Warm front

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Representation of a warm front passage

The warm front , like the cold front , is a weather phenomenon in connection with a low pressure area . Warm and therefore lighter air masses slide onto the heavier, cold air masses in front of them in the direction of pull. The weather events are generally calmer than on cold fronts. In the area of ​​the rising warm air masses, cirrus clouds form first , followed by cirrostratus , altostratus and then nimbostratus clouds . The usually steady and long-lasting land rain begins when the sun is completely covered by the Altostratus. Moderate or heavy rain then falls from the nimbostratus. In summer there can also be thunderstorms of warm air .

Warm front symbol on weather maps

On a weather map , warm fronts are marked by red semicircles, which point in the direction of migration.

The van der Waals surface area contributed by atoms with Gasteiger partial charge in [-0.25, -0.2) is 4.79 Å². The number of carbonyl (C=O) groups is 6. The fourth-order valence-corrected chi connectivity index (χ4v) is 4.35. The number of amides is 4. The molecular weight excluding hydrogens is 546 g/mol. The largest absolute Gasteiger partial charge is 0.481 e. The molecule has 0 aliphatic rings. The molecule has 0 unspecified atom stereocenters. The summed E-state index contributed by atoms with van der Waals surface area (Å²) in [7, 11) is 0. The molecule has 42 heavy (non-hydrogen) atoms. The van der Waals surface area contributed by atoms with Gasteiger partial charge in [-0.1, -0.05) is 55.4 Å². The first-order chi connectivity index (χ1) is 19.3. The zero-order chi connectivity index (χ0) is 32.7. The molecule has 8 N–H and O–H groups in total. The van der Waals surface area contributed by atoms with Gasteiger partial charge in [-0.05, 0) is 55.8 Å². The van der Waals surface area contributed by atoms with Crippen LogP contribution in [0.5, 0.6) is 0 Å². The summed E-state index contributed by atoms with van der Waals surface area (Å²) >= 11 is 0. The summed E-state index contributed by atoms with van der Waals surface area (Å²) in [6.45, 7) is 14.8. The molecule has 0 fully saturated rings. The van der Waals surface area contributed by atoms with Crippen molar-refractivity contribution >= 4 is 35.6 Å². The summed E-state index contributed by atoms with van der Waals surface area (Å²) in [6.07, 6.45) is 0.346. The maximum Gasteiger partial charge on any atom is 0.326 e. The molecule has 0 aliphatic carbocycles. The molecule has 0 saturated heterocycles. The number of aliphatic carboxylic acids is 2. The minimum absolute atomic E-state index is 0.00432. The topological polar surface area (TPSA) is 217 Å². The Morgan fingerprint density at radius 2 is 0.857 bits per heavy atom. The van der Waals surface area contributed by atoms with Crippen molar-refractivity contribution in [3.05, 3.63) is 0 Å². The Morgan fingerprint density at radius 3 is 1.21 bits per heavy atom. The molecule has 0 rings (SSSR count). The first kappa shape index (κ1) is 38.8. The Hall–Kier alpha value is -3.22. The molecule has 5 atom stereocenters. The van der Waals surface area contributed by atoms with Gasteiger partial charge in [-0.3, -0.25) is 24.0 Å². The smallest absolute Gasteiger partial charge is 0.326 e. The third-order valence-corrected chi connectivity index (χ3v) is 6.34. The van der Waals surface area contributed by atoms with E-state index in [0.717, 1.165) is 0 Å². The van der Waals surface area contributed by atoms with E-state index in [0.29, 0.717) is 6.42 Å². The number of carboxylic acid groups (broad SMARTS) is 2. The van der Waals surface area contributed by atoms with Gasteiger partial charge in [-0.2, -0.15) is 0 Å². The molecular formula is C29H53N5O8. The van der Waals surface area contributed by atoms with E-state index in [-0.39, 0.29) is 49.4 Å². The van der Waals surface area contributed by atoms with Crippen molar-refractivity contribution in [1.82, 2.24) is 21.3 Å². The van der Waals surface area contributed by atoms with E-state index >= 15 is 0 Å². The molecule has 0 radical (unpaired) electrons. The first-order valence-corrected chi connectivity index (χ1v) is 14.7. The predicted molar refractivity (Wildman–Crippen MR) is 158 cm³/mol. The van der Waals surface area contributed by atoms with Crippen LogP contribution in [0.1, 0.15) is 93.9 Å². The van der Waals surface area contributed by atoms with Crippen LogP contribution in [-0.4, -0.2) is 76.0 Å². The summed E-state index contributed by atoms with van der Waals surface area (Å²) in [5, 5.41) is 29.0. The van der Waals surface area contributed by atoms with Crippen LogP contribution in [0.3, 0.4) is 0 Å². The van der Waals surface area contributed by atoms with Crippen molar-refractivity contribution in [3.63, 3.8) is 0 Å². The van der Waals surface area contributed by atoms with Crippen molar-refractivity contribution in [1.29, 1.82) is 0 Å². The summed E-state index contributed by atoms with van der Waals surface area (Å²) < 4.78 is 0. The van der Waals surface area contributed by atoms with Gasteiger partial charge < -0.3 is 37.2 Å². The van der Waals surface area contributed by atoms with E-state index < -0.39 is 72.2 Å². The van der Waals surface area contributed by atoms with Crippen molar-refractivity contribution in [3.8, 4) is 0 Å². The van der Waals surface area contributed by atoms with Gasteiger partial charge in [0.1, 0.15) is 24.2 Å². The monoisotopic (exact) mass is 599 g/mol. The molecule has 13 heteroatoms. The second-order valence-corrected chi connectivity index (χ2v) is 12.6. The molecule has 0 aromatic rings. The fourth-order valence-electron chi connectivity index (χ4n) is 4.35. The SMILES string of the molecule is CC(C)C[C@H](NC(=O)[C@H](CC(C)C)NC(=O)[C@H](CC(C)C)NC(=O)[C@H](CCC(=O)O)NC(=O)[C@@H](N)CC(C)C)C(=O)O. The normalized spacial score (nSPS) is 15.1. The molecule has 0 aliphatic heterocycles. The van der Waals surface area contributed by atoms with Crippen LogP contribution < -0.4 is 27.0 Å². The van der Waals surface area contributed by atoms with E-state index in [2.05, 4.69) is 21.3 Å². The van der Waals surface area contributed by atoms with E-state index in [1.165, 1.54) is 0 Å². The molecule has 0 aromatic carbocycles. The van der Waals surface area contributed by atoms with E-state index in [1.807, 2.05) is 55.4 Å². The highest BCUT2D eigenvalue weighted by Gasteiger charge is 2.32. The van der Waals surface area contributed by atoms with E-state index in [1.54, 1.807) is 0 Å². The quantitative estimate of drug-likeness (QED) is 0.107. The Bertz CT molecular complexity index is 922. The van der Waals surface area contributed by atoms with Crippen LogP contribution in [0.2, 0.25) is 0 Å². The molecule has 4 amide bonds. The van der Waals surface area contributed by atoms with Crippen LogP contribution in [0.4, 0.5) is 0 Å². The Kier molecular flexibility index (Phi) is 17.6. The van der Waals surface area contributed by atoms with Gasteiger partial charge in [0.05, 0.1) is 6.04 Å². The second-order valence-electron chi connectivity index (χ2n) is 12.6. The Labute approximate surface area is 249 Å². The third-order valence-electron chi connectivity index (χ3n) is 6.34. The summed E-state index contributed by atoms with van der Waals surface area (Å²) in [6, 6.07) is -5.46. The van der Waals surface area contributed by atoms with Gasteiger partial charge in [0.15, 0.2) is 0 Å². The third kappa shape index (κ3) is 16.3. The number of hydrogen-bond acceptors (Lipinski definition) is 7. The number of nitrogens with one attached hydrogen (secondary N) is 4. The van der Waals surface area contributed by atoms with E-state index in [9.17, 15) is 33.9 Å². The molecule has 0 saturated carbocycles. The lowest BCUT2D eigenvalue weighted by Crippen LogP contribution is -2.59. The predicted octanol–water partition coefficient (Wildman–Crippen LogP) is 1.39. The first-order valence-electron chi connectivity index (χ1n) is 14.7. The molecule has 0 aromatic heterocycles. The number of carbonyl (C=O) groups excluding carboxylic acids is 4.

The air pressure is slightly falling in front of the warm front, falling behind it increasingly, the temperature rises with the arrival of the warm front (see diagram above). The wind usually turns back before the warm front (for example from south to south-east). After passing through the front, a clear change in wind direction can be felt, in the northern hemisphere due to the Coriolis force, turning clockwise, for example from south to south-west.

In a low pressure vortex, the warm front moves in front of the cold front. The cold front finally overtakes the warm front due to its higher speed. When sliding on the hot air, the warm front continuously loses momentum as these when sliding on in potential energy is converted. Due to the loss of kinetic energy, the warm front becomes slower and slower, while the cold front largely maintains its initial speed.

The warm sector lies between the warm and cold front . Occlusion is created in the area where both air masses merge .